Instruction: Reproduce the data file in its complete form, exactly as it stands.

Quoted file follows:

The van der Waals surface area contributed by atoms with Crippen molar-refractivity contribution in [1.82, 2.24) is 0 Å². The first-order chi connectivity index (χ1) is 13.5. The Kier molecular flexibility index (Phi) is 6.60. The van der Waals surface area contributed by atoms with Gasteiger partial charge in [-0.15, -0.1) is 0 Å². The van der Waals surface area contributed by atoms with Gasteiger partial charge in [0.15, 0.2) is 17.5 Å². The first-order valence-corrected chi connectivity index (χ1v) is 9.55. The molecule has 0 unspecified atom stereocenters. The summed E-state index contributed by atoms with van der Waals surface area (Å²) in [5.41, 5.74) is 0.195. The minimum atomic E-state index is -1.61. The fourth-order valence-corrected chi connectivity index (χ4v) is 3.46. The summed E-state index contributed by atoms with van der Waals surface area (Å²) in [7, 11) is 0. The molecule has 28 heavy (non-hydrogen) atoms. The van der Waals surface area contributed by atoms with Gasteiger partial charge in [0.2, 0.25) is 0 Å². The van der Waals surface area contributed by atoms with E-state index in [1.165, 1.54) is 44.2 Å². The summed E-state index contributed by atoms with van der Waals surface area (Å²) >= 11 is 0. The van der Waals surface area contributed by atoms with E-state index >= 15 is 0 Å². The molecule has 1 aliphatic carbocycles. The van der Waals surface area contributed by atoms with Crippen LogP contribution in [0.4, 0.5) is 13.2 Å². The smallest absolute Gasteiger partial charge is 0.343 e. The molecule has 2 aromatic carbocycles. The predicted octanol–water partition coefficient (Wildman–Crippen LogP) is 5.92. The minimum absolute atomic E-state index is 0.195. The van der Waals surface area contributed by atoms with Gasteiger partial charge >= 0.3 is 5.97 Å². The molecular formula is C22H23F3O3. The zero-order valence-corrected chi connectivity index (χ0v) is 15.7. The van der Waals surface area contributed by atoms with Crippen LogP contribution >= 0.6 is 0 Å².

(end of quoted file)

The van der Waals surface area contributed by atoms with Crippen molar-refractivity contribution in [1.82, 2.24) is 0 Å². The first-order chi connectivity index (χ1) is 13.5. The Kier molecular flexibility index (Phi) is 6.60. The van der Waals surface area contributed by atoms with Gasteiger partial charge in [-0.15, -0.1) is 0 Å². The van der Waals surface area contributed by atoms with Gasteiger partial charge in [0.15, 0.2) is 17.5 Å². The first-order valence-corrected chi connectivity index (χ1v) is 9.55. The molecule has 0 unspecified atom stereocenters. The summed E-state index contributed by atoms with van der Waals surface area (Å²) in [5.41, 5.74) is 0.195. The minimum atomic E-state index is -1.61. The fourth-order valence-corrected chi connectivity index (χ4v) is 3.46. The summed E-state index contributed by atoms with van der Waals surface area (Å²) in [7, 11) is 0. The molecule has 28 heavy (non-hydrogen) atoms. The van der Waals surface area contributed by atoms with Gasteiger partial charge in [0.2, 0.25) is 0 Å². The van der Waals surface area contributed by atoms with E-state index in [1.165, 1.54) is 44.2 Å². The summed E-state index contributed by atoms with van der Waals surface area (Å²) >= 11 is 0. The van der Waals surface area contributed by atoms with E-state index >= 15 is 0 Å². The molecule has 1 aliphatic carbocycles. The van der Waals surface area contributed by atoms with Crippen LogP contribution in [0.4, 0.5) is 13.2 Å². The smallest absolute Gasteiger partial charge is 0.343 e. The molecule has 2 aromatic carbocycles. The predicted octanol–water partition coefficient (Wildman–Crippen LogP) is 5.92. The minimum absolute atomic E-state index is 0.195. The van der Waals surface area contributed by atoms with Gasteiger partial charge >= 0.3 is 5.97 Å². The molecular formula is C22H23F3O3. The zero-order valence-corrected chi connectivity index (χ0v) is 15.7. The van der Waals surface area contributed by atoms with Crippen LogP contribution >= 0.6 is 0 Å².